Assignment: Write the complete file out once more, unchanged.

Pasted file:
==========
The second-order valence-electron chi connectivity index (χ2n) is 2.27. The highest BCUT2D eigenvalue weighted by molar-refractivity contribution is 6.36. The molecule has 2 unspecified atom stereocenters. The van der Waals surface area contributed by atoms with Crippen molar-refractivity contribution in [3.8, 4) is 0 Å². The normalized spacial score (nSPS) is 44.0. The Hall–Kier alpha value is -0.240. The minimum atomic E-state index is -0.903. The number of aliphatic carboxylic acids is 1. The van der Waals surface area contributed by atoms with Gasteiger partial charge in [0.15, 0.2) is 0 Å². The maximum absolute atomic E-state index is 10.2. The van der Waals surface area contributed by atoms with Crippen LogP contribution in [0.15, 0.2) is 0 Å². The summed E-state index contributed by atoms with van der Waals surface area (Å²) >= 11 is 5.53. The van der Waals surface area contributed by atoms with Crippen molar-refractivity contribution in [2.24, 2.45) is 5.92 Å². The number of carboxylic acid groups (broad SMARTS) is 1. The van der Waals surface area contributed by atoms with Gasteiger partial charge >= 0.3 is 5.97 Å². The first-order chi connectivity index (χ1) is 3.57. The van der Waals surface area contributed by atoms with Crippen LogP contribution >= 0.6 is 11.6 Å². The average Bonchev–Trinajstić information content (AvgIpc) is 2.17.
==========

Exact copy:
The second-order valence-electron chi connectivity index (χ2n) is 2.27. The highest BCUT2D eigenvalue weighted by molar-refractivity contribution is 6.36. The molecule has 2 unspecified atom stereocenters. The van der Waals surface area contributed by atoms with Crippen molar-refractivity contribution in [3.8, 4) is 0 Å². The normalized spacial score (nSPS) is 44.0. The Hall–Kier alpha value is -0.240. The minimum atomic E-state index is -0.903. The number of aliphatic carboxylic acids is 1. The van der Waals surface area contributed by atoms with Gasteiger partial charge in [0.15, 0.2) is 0 Å². The maximum absolute atomic E-state index is 10.2. The van der Waals surface area contributed by atoms with Crippen LogP contribution in [0.15, 0.2) is 0 Å². The summed E-state index contributed by atoms with van der Waals surface area (Å²) >= 11 is 5.53. The van der Waals surface area contributed by atoms with Crippen molar-refractivity contribution in [2.24, 2.45) is 5.92 Å². The number of carboxylic acid groups (broad SMARTS) is 1. The van der Waals surface area contributed by atoms with Gasteiger partial charge >= 0.3 is 5.97 Å². The first-order chi connectivity index (χ1) is 3.57. The van der Waals surface area contributed by atoms with Crippen LogP contribution >= 0.6 is 11.6 Å². The average Bonchev–Trinajstić information content (AvgIpc) is 2.17.